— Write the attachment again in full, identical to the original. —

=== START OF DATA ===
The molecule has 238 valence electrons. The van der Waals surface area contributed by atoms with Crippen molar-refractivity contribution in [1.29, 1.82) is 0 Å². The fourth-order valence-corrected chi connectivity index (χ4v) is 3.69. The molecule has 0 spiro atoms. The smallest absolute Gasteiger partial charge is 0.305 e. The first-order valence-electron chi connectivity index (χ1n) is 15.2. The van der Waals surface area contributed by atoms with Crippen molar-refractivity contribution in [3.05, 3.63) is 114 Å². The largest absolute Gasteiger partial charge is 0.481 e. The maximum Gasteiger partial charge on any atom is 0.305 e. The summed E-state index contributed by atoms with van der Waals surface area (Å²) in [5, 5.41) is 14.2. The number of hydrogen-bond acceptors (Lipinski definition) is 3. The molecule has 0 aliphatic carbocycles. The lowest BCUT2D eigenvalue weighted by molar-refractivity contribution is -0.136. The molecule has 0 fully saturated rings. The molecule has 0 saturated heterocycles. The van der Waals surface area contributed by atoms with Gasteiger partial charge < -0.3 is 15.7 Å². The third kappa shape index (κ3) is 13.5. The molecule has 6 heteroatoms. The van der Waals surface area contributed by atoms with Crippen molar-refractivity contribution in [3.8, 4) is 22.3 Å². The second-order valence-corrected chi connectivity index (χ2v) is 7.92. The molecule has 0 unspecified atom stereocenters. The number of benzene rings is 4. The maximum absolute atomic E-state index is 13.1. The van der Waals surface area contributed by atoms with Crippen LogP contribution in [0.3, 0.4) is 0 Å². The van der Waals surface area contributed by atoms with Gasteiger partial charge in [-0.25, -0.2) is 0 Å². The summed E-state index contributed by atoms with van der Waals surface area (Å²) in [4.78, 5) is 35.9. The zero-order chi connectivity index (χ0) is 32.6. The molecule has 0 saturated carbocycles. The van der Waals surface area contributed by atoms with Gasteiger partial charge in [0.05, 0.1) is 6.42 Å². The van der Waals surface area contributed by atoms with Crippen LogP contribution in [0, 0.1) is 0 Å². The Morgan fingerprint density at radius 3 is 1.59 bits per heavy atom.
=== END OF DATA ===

The molecule has 238 valence electrons. The van der Waals surface area contributed by atoms with Crippen molar-refractivity contribution in [1.29, 1.82) is 0 Å². The fourth-order valence-corrected chi connectivity index (χ4v) is 3.69. The molecule has 0 spiro atoms. The smallest absolute Gasteiger partial charge is 0.305 e. The first-order valence-electron chi connectivity index (χ1n) is 15.2. The van der Waals surface area contributed by atoms with Crippen molar-refractivity contribution in [3.05, 3.63) is 114 Å². The largest absolute Gasteiger partial charge is 0.481 e. The maximum Gasteiger partial charge on any atom is 0.305 e. The summed E-state index contributed by atoms with van der Waals surface area (Å²) in [5, 5.41) is 14.2. The number of hydrogen-bond acceptors (Lipinski definition) is 3. The molecule has 0 aliphatic carbocycles. The lowest BCUT2D eigenvalue weighted by molar-refractivity contribution is -0.136. The molecule has 0 fully saturated rings. The molecule has 0 saturated heterocycles. The van der Waals surface area contributed by atoms with Gasteiger partial charge < -0.3 is 15.7 Å². The third kappa shape index (κ3) is 13.5. The molecule has 6 heteroatoms. The van der Waals surface area contributed by atoms with Crippen molar-refractivity contribution in [3.8, 4) is 22.3 Å². The second-order valence-corrected chi connectivity index (χ2v) is 7.92. The molecule has 0 unspecified atom stereocenters. The number of benzene rings is 4. The maximum absolute atomic E-state index is 13.1. The van der Waals surface area contributed by atoms with Crippen LogP contribution in [0.3, 0.4) is 0 Å². The van der Waals surface area contributed by atoms with Gasteiger partial charge in [-0.25, -0.2) is 0 Å². The summed E-state index contributed by atoms with van der Waals surface area (Å²) in [4.78, 5) is 35.9. The zero-order chi connectivity index (χ0) is 32.6. The molecule has 0 saturated carbocycles. The van der Waals surface area contributed by atoms with Gasteiger partial charge in [0.05, 0.1) is 6.42 Å². The van der Waals surface area contributed by atoms with Crippen LogP contribution in [0, 0.1) is 0 Å². The Morgan fingerprint density at radius 3 is 1.59 bits per heavy atom.